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VAX (Virtual Address eXtension)

VAX (Virtual Address eXtension) is an established line of mid-range server computers from the Digital Equipment Corporation (DEC). It followed DEC's PDP-11 in 1978 and also introduced a new operating system, VMS. VAX included a 32-bit processor and virtual memory. Historically, VAX has competed with a number of Hewlett-Packard and IBM computers in the small enterprise and university-scientific marketplace. In earlier times, this size and price range of computer was known as the minicomputer. Today, VAX and its competitors sell "servers" for business networks that use the client/server computing model.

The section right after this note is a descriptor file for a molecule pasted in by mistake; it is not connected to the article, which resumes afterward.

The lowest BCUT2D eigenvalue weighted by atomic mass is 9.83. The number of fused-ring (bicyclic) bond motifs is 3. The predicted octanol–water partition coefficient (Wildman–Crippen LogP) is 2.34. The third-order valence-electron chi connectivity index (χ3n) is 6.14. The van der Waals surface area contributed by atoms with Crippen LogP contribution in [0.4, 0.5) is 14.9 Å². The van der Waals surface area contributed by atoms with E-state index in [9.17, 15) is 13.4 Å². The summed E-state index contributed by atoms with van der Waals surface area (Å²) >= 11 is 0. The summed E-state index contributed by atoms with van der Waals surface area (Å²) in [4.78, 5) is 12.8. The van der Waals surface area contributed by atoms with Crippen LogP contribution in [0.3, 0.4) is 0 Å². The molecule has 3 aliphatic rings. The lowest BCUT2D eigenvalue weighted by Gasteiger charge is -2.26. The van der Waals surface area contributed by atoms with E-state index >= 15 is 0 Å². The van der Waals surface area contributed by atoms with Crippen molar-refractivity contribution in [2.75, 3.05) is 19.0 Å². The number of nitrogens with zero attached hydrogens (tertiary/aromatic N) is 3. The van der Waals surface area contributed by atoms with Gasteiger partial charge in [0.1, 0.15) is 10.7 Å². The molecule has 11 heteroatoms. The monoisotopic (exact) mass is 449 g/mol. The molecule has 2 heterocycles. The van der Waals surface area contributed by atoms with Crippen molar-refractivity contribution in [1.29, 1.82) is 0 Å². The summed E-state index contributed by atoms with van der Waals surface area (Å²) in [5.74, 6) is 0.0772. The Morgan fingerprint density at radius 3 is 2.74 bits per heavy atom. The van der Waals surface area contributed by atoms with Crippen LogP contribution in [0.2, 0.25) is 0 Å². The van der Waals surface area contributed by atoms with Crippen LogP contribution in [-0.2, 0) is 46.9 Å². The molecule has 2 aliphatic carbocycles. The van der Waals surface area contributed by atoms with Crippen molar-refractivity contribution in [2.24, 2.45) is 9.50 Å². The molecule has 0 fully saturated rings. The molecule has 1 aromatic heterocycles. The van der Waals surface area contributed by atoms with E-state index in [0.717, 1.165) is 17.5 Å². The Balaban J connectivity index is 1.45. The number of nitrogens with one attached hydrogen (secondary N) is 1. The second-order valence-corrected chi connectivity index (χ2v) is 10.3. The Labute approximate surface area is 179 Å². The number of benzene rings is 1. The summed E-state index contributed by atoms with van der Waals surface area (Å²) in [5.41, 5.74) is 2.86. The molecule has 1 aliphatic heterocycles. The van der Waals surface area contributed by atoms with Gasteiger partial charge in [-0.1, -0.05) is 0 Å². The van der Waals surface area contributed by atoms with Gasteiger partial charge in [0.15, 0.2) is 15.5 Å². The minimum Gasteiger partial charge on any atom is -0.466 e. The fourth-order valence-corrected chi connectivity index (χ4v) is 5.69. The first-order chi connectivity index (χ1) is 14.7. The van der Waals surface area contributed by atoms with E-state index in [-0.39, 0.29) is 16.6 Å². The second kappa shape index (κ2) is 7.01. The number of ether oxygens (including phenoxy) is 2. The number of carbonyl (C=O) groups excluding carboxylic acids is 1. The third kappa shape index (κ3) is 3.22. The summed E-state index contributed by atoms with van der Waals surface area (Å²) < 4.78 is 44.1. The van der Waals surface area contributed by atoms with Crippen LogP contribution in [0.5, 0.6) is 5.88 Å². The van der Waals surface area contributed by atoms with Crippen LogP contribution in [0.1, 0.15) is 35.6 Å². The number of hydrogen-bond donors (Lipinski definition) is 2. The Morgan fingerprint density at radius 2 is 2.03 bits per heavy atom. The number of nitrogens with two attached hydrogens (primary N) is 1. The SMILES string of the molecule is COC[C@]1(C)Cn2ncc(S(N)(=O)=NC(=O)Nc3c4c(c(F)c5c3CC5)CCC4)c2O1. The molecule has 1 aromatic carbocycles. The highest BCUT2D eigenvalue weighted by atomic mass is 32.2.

DEC indicates that over 250,000 VAX systems are in use. As of October, 1996, models were in the $18,000 to 46,000 price range. Based on VMS, its operating system is called OpenVMS. Among other features, OpenVMS can be used with special software that facilitates its use with Windows NT servers. OpenVMS also supports the open standard Portable Operating System Interface set of commands and C language programming interface, effectively making it both a VMS system and a UNIX system.

Eric S. Raymond notes that the VAX running a BSD Unix system was a favorite of hackers for its especially large and programmer-friendly set of assembler instructions.

This was last updated in March 2011

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